In an era when politics took on a decidedly combative stance, particularly on hot-button social issues, Dave Camp was always the exception.
With his announcement Monday that he will not seek re-election this fall, the U.S. House will have lost one of its most thoughtful and respected thinkers.
While there was never any doubt about Camp’s conservative credentials or his bedrock positions on the economy, taxes, health care, Medicaid and Social Security, Camp was not a bomb-thrower. He was a policy guy and, frankly, a bit of a wonk.
As chairman of the powerful House Ways and Means Committee, Camp spent literally years working to revamp the dreadful U.S.tax code. In typical style, Camp forged an alliance with Senate Finance Chairman Max Baucus, and they traveled the country together last year promoting reform. Baucus retired earlier this year, but Camp went ahead and unveiled his tax proposal last month.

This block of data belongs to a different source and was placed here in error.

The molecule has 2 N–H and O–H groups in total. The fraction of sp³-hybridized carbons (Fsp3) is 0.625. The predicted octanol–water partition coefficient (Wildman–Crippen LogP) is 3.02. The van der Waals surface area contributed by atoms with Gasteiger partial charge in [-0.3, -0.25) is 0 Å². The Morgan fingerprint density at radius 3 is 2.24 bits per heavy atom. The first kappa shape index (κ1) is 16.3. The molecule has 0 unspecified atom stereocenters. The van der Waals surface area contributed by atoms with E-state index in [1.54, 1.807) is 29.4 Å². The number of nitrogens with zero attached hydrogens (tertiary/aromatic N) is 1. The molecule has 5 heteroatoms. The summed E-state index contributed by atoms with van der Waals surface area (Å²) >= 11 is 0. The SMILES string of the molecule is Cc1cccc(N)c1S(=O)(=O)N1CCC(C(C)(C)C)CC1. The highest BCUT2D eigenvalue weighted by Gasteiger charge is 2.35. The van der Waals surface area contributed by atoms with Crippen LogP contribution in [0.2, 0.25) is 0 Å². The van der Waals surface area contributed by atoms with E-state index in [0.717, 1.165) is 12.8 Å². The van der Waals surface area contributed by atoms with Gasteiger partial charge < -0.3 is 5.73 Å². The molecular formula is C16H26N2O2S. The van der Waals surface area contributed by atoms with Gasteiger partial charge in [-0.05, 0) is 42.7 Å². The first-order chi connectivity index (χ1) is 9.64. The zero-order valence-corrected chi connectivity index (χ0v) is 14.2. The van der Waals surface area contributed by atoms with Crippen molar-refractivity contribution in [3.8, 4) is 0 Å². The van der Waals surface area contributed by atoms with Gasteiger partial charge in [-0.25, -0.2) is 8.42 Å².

The plan was widely praised for eliminating loopholes, creating a fairer flat tax for most taxpayers, cutting 220 sections of the code and collapsing seven tax brackets into two effective rates, But predictably, the movers and shakers didn’t like it and it was dead on arrival.
Camp was diagnosed with non-Hodgkins lymphoma in 2012. After several months of chemotherapy, Camp announced he was cancer-free in December of that year.
Camp’s chairmanship of the Ways and Means committee was term-limited at six years. He could have sought a waiver to continue, but he chose to retire, leaving the door open for Rep. Paul Ryan.
The Midland native was one of the biggest vote-getters in Michigan, and easily won re-election (with never less than 61 percent of the vote) since winning the seat after childhood friend and current Michigan Attorney General Bill Schuette stepped down to run against Sen. Carl Levin.